language to be deleted (2) new language
relating to public defenders; amending provisions related to public defender representation, appointment, and reimbursement obligations; outlining financial responsibility for public defender costs, cost for counsel in CHIPS cases, pretrial appeals costs, and standby counsel costs;
amending Minnesota Statutes 2010, sections 244.052, subdivision 6; 257.69, subdivision 1; 260B.163, subdivision 4; 260B.331, subdivision 5; 260C.163, subdivision 3; 260C.331, subdivision 5; 609.115, subdivision 4; 609.131, subdivision 1; 611.14; 611.16; 611.17; 611.18; 611.20, subdivision 4; 611.25, subdivision 1; 611.26, subdivision 6; 611.27, subdivision 5, by adding a subdivision; repealing Minnesota Statutes 2010, section 611.20, subdivision 6.
BE IT ENACTED BY THE LEGISLATURE OF THE STATE OF MINNESOTA:
(a) An offender assigned or reassigned to risk level II or III under subdivision 3, paragraph (e) or (h), has the right to seek administrative review of an end-of-confinement review committee's risk assessment determination. The offender must exercise this right within 14 days of receiving notice of the committee's decision by notifying the chair of the committee. Upon receiving the request for administrative review, the chair shall notify: (1) the offender; (2) the victim or victims of the offender's offense who have requested disclosure or their designee; (3) the law enforcement agency that investigated the offender's crime of conviction or, where relevant, the law enforcement agency having primary jurisdiction where the offender was committed; (4) the law enforcement agency having jurisdiction where the offender expects to reside, providing that the release plan has been approved by the hearings and release unit of the department of corrections; and (5) any other individuals the chair may select. The notice shall state the time and place of the hearing. A request for a review hearing shall not interfere with or delay the notification process under subdivision 4 or 5, unless the administrative law judge orders otherwise for good cause shown.
(b) An offender who requests a review hearing must be given a reasonable opportunity to prepare for the hearing. The review hearing shall be conducted on the record before an administrative law judge. The review hearing shall be conducted at the correctional facility in which the offender is currently confined. If the offender no longer is incarcerated, the administrative law judge shall determine the place where the review hearing will be conducted. The offender has the burden of proof to show, by a preponderance of the evidence, that the end-of-confinement review committee's risk assessment determination was erroneous. The attorney general or a designee shall defend the end-of-confinement review committee's determination. The offender has the right to be present and be represented by counsel at the hearing, to present evidence in support of the offender's position, to call supporting witnesses and to cross-examine witnesses testifying in support of the committee's determination. Counsel for indigent offenders shall be provided by the Legal Advocacy Project of the state public defender's office.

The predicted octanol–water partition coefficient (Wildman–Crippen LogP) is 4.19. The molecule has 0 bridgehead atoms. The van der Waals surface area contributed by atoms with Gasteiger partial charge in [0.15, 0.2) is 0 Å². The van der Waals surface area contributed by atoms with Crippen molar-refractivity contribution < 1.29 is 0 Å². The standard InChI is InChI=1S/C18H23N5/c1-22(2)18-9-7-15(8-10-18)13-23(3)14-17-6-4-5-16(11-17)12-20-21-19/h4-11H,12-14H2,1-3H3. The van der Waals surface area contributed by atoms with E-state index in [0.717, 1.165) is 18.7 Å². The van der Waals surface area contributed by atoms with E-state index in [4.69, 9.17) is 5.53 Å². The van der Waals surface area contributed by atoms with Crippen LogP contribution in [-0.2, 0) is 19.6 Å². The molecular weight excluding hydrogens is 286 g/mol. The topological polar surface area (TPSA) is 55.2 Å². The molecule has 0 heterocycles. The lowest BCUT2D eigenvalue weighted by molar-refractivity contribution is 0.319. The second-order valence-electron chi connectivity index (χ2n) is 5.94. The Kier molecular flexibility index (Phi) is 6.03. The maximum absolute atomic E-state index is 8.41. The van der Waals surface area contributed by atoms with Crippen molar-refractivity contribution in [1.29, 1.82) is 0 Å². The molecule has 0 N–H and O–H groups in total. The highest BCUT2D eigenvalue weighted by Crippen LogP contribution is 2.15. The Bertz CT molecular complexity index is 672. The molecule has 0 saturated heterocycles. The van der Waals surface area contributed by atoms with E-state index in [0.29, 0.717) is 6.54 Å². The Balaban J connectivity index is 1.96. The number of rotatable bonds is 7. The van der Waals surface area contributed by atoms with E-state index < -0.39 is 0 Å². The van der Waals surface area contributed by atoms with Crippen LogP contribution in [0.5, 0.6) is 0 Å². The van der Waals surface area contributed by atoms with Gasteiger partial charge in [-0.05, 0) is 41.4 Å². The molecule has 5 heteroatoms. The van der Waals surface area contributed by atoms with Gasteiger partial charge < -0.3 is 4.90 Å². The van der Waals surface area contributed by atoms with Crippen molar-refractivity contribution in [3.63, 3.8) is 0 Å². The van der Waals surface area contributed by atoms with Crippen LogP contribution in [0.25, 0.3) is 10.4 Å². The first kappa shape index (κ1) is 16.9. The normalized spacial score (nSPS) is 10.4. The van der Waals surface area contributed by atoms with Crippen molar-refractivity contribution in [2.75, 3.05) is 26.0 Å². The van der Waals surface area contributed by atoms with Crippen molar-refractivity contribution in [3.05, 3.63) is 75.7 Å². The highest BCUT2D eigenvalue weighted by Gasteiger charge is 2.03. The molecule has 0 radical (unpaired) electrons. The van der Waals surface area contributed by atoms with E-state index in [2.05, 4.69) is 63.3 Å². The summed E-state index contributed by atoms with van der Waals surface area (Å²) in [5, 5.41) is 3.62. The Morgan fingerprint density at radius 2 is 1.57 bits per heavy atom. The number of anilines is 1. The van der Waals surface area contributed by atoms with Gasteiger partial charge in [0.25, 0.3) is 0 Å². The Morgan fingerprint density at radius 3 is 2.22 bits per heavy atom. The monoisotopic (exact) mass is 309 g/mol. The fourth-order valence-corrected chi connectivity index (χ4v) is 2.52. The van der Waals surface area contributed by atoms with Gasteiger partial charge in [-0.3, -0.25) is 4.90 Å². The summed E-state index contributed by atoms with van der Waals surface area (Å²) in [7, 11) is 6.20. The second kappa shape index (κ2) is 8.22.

(c) After the hearing is concluded, the administrative law judge shall decide whether the end-of-confinement review committee's risk assessment determination was erroneous and, based on this decision, shall either uphold or modify the review committee's determination. The judge's decision shall be in writing and shall include the judge's reasons for the decision. The judge's decision shall be final and a copy of it shall be given to the offender, the victim, the law enforcement agency, and the chair of the end-of-confinement review committee.
(d) The review hearing is subject to the contested case provisions of chapter 14.
(e) The administrative law judge may seal any portion of the record of the administrative review hearing to the extent necessary to protect the identity of a victim of or witness to the offender's offense.
In all proceedings under sections 257.51 to 257.74, any party may be represented by counsel. The county attorney shall represent the public authority. The court shall appoint counsel for a party who is unable to pay timely for counsel In proceedings under sections 257.51 to 257.74.
(a) The child, parent, guardian or custodian has the right to effective assistance of counsel in connection with a proceeding in juvenile court. This right does not apply to a child who is charged with a juvenile petty offense as defined in section 260B.007, subdivision 16, unless the child is charged with a third or subsequent juvenile alcohol or controlled substance offense and may be subject to the alternative disposition described in section 260B.235, subdivision 6.
(b) The court shall appoint counsel, or standby counsel if the child waives the right to counsel, for a child who is:
(1) charged by delinquency petition with a gross misdemeanor or felony offense; or
(2) the subject of a delinquency proceeding in which out-of-home placement has been proposed.
(c) If they desire counsel but are unable to employ it, The court shall appoint counsel to represent the child or the parents or guardian in any case in which it feels that such an appointment is appropriate, except a juvenile petty offender who does not have the right to counsel under paragraph (a).
(d) Counsel for the child shall not also act as the child's guardian ad litem.
In proceedings in which the court has appointed counsel pursuant to section 260B.163, subdivision 4, for a minor unable to employ counsel, the court may inquire into the ability of the parents to pay for such counsel's services and, after giving the parents a reasonable opportunity to be heard, may order the parents to pay attorneys fees.
(a) The child, parent, guardian or custodian has the right to effective assistance of counsel in connection with a proceeding in juvenile court.